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The International Association of Chartered Certified Accountants – not always known for their progressive leanings on issues like privatization and user fees – has done an investigation of the effects of user fees on public services in developing countries. Find report at: www.accaglobal.com/doc/publicsector/tech_ips_006.pdf.

Surprise, surprise. The association found that user fees for education and health care led to drastic reductions in those services with wide-ranging negative social effects in developing countries.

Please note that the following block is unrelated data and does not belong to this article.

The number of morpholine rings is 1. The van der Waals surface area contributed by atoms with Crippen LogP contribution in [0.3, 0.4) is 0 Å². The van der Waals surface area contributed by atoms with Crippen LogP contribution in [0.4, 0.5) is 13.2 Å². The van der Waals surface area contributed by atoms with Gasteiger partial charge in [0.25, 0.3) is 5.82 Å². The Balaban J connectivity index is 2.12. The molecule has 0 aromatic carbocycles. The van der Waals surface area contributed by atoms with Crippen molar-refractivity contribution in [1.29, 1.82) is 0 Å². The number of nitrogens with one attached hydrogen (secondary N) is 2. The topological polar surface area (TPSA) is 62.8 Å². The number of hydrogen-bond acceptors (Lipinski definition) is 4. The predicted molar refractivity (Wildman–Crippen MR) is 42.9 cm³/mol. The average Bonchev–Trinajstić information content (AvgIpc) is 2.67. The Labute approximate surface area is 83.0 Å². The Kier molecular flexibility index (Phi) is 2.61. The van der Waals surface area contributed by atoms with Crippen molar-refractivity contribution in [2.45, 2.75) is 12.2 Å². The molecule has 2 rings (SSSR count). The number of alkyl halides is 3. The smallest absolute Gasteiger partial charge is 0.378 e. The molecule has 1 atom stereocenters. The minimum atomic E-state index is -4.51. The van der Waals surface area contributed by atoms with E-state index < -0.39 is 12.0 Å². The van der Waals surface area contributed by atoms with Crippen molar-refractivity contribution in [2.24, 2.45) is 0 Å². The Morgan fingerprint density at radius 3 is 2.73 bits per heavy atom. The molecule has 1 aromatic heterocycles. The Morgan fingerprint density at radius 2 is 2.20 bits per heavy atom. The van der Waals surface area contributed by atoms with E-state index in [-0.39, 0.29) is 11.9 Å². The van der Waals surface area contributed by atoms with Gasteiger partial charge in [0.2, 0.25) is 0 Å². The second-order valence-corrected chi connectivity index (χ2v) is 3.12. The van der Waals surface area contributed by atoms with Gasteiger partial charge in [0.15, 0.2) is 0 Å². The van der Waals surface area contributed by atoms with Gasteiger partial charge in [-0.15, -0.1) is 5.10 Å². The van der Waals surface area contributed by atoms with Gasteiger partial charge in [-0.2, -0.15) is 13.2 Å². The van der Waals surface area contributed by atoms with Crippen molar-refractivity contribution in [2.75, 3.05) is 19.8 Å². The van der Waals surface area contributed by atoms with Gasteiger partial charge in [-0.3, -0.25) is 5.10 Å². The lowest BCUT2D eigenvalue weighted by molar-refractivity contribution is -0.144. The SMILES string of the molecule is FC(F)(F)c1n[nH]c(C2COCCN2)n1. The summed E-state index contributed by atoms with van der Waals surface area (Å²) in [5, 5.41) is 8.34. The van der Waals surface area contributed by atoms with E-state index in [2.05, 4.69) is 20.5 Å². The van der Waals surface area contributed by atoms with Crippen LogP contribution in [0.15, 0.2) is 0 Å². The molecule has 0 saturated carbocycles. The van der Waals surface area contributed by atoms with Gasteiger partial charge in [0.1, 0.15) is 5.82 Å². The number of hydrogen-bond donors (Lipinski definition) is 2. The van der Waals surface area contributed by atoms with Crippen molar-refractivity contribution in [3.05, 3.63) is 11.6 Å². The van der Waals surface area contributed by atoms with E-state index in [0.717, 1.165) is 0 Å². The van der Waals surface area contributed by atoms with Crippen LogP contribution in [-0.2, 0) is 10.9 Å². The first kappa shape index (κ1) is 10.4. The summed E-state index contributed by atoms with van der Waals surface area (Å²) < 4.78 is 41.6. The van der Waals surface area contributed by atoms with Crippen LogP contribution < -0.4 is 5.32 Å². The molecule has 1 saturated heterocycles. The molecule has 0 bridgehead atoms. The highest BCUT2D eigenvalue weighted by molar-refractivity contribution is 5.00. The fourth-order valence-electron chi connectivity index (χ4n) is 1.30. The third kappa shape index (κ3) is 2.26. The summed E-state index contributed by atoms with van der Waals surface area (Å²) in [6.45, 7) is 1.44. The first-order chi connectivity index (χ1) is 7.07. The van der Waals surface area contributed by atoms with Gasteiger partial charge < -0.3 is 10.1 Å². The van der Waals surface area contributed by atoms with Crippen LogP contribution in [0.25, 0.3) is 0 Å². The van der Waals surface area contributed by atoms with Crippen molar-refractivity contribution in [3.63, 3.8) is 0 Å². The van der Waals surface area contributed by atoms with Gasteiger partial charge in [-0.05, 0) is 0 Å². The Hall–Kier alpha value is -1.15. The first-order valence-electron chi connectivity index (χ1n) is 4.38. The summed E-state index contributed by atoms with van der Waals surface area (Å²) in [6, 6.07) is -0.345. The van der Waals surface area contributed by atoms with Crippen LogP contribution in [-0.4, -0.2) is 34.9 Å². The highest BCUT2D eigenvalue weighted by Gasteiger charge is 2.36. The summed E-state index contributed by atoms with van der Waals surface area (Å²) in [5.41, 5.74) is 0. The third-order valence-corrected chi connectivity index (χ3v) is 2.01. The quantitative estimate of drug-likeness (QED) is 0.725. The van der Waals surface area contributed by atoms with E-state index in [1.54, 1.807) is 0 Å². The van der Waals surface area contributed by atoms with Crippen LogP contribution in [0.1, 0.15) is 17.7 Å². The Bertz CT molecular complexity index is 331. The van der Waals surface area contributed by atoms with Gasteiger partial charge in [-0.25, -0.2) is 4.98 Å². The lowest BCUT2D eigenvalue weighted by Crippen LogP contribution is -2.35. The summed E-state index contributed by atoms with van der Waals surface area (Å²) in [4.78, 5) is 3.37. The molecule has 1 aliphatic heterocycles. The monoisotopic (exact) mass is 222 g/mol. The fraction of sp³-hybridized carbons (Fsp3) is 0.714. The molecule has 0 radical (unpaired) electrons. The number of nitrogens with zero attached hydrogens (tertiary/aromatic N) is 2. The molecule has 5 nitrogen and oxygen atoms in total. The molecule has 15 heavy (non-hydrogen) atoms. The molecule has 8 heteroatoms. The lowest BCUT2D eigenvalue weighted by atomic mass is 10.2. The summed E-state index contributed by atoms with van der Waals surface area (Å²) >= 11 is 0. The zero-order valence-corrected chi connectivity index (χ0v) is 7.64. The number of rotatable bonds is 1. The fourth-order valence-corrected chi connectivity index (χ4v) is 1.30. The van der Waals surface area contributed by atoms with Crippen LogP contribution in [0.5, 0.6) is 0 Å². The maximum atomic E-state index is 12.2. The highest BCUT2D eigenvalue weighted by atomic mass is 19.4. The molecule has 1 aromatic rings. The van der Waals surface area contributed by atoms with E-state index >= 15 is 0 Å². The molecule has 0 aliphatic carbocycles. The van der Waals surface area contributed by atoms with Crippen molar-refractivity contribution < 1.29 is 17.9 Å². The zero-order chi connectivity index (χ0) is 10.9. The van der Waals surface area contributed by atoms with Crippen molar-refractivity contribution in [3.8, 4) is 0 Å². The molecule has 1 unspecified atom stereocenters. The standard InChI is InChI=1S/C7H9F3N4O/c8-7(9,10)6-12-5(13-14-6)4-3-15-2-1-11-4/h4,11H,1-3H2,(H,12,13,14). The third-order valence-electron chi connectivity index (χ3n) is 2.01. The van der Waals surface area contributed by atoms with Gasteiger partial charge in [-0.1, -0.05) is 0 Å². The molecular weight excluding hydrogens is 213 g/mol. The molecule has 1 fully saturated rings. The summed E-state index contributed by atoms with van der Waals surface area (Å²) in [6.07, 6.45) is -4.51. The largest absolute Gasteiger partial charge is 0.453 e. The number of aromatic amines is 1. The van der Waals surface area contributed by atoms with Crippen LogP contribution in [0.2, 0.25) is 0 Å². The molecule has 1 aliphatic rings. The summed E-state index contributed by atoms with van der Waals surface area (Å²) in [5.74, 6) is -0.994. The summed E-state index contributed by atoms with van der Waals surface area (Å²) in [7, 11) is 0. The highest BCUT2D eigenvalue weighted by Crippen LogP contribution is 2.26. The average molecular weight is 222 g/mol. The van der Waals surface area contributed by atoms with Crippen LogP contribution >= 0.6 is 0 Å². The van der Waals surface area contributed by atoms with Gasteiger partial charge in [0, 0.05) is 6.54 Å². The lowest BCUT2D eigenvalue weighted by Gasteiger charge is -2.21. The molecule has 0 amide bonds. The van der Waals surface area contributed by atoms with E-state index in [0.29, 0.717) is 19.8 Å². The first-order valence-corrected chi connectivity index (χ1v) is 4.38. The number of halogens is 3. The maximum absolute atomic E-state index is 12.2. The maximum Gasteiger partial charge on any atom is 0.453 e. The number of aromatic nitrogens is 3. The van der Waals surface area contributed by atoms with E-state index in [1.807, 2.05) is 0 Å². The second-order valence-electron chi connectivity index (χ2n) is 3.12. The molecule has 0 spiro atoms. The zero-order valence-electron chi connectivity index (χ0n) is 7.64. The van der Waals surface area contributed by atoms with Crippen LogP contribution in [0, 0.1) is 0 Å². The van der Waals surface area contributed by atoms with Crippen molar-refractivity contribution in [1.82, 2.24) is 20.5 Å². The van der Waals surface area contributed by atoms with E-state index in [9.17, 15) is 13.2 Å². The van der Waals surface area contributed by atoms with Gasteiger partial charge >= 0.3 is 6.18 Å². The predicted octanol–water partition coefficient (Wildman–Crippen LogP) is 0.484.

The long, sad history of user fees in developing nations is rooted in International Monetary Fund and World Bank structural adjustment programs in the 1980s. The effects of user fees and privatization are long lasting – and for AIDS-ravaged African countries, incredibly harmful. According to the report:

  • · User fees for Kenyan outpatient health centres reduced visits by 52 per cent over several years.
  • · The introduction of user fees in Papua New Guinea caused a 30 per cent reduction in outpatient visits.
  • · In 1985, Ghana brought in a health insurance scheme that required Ghanaians to pay monthly fees for health care. The income raised by the fees barely covered 15 per cent of the administrative costs, which are typically high for such schemes.
  • · Tanzania followed Kenya’s policy on outpatient services and has left an underserved and angered public with no services.
  • · When Kenya abolished user fees for health care, visits to outpatient centres rose by 41 per cent.